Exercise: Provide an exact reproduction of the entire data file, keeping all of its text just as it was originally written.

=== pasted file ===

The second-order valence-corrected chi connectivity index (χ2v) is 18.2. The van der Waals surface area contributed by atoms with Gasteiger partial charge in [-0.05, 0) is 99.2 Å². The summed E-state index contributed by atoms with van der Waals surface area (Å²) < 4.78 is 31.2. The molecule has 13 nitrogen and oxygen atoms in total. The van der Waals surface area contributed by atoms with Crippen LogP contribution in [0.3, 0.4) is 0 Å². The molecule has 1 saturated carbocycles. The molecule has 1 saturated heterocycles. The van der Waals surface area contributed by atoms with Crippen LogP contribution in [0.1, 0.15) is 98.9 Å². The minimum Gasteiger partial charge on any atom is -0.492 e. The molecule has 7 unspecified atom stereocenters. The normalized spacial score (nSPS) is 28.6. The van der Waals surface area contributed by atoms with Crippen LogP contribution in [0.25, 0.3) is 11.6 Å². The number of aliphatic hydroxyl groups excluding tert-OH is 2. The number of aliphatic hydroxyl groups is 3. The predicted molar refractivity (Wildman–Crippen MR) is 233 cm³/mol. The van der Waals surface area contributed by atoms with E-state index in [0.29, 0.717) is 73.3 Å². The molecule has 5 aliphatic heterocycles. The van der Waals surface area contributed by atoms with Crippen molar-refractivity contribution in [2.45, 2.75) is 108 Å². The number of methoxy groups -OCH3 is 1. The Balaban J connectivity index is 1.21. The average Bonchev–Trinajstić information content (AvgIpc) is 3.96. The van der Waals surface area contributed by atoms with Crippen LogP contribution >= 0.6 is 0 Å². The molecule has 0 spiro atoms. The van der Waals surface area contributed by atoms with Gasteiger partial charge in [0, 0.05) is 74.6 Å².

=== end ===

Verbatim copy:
The second-order valence-corrected chi connectivity index (χ2v) is 18.2. The van der Waals surface area contributed by atoms with Gasteiger partial charge in [-0.05, 0) is 99.2 Å². The summed E-state index contributed by atoms with van der Waals surface area (Å²) < 4.78 is 31.2. The molecule has 13 nitrogen and oxygen atoms in total. The van der Waals surface area contributed by atoms with Crippen LogP contribution in [0.3, 0.4) is 0 Å². The molecule has 1 saturated carbocycles. The molecule has 1 saturated heterocycles. The van der Waals surface area contributed by atoms with Crippen LogP contribution in [0.1, 0.15) is 98.9 Å². The minimum Gasteiger partial charge on any atom is -0.492 e. The molecule has 7 unspecified atom stereocenters. The normalized spacial score (nSPS) is 28.6. The van der Waals surface area contributed by atoms with Crippen LogP contribution in [0.25, 0.3) is 11.6 Å². The number of aliphatic hydroxyl groups excluding tert-OH is 2. The number of aliphatic hydroxyl groups is 3. The predicted molar refractivity (Wildman–Crippen MR) is 233 cm³/mol. The van der Waals surface area contributed by atoms with E-state index in [0.29, 0.717) is 73.3 Å². The molecule has 5 aliphatic heterocycles. The van der Waals surface area contributed by atoms with Crippen molar-refractivity contribution in [2.45, 2.75) is 108 Å². The number of methoxy groups -OCH3 is 1. The Balaban J connectivity index is 1.21. The average Bonchev–Trinajstić information content (AvgIpc) is 3.96. The van der Waals surface area contributed by atoms with Crippen LogP contribution >= 0.6 is 0 Å². The molecule has 0 spiro atoms. The van der Waals surface area contributed by atoms with Gasteiger partial charge in [0, 0.05) is 74.6 Å².